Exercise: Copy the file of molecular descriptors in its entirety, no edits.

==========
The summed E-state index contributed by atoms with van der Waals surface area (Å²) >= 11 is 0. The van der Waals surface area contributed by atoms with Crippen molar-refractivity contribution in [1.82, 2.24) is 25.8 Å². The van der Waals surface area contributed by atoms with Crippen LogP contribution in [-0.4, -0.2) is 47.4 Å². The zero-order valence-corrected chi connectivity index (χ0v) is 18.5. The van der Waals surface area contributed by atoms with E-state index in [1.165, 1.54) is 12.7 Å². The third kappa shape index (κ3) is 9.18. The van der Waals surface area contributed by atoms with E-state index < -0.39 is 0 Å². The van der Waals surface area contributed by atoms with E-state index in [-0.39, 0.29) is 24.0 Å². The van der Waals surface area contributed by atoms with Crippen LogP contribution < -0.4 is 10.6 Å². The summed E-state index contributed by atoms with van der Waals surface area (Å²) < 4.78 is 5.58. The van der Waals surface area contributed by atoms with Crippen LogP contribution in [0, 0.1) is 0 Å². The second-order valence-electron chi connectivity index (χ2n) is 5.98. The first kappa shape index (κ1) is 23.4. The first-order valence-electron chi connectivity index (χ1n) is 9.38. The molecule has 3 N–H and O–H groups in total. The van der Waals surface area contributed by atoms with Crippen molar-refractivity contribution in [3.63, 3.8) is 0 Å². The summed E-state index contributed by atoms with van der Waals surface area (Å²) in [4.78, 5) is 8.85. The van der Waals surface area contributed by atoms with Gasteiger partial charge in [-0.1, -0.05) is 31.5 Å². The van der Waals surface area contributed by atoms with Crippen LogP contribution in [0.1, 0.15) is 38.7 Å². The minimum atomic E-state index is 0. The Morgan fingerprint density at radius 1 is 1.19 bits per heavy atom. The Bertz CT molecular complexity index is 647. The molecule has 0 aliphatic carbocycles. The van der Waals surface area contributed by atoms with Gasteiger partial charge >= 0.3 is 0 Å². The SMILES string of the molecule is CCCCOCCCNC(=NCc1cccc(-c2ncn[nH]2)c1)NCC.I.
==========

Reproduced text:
The summed E-state index contributed by atoms with van der Waals surface area (Å²) >= 11 is 0. The van der Waals surface area contributed by atoms with Crippen molar-refractivity contribution in [1.82, 2.24) is 25.8 Å². The van der Waals surface area contributed by atoms with Crippen LogP contribution in [-0.4, -0.2) is 47.4 Å². The zero-order valence-corrected chi connectivity index (χ0v) is 18.5. The van der Waals surface area contributed by atoms with E-state index in [1.165, 1.54) is 12.7 Å². The third kappa shape index (κ3) is 9.18. The van der Waals surface area contributed by atoms with E-state index < -0.39 is 0 Å². The van der Waals surface area contributed by atoms with E-state index in [-0.39, 0.29) is 24.0 Å². The van der Waals surface area contributed by atoms with Crippen LogP contribution < -0.4 is 10.6 Å². The summed E-state index contributed by atoms with van der Waals surface area (Å²) < 4.78 is 5.58. The van der Waals surface area contributed by atoms with Crippen LogP contribution in [0, 0.1) is 0 Å². The second-order valence-electron chi connectivity index (χ2n) is 5.98. The first kappa shape index (κ1) is 23.4. The first-order valence-electron chi connectivity index (χ1n) is 9.38. The molecule has 3 N–H and O–H groups in total. The van der Waals surface area contributed by atoms with Crippen molar-refractivity contribution in [3.63, 3.8) is 0 Å². The summed E-state index contributed by atoms with van der Waals surface area (Å²) in [4.78, 5) is 8.85. The van der Waals surface area contributed by atoms with Gasteiger partial charge in [-0.1, -0.05) is 31.5 Å². The van der Waals surface area contributed by atoms with Crippen LogP contribution in [0.1, 0.15) is 38.7 Å². The minimum atomic E-state index is 0. The Morgan fingerprint density at radius 1 is 1.19 bits per heavy atom. The Bertz CT molecular complexity index is 647. The molecule has 0 aliphatic carbocycles. The van der Waals surface area contributed by atoms with Gasteiger partial charge >= 0.3 is 0 Å². The SMILES string of the molecule is CCCCOCCCNC(=NCc1cccc(-c2ncn[nH]2)c1)NCC.I.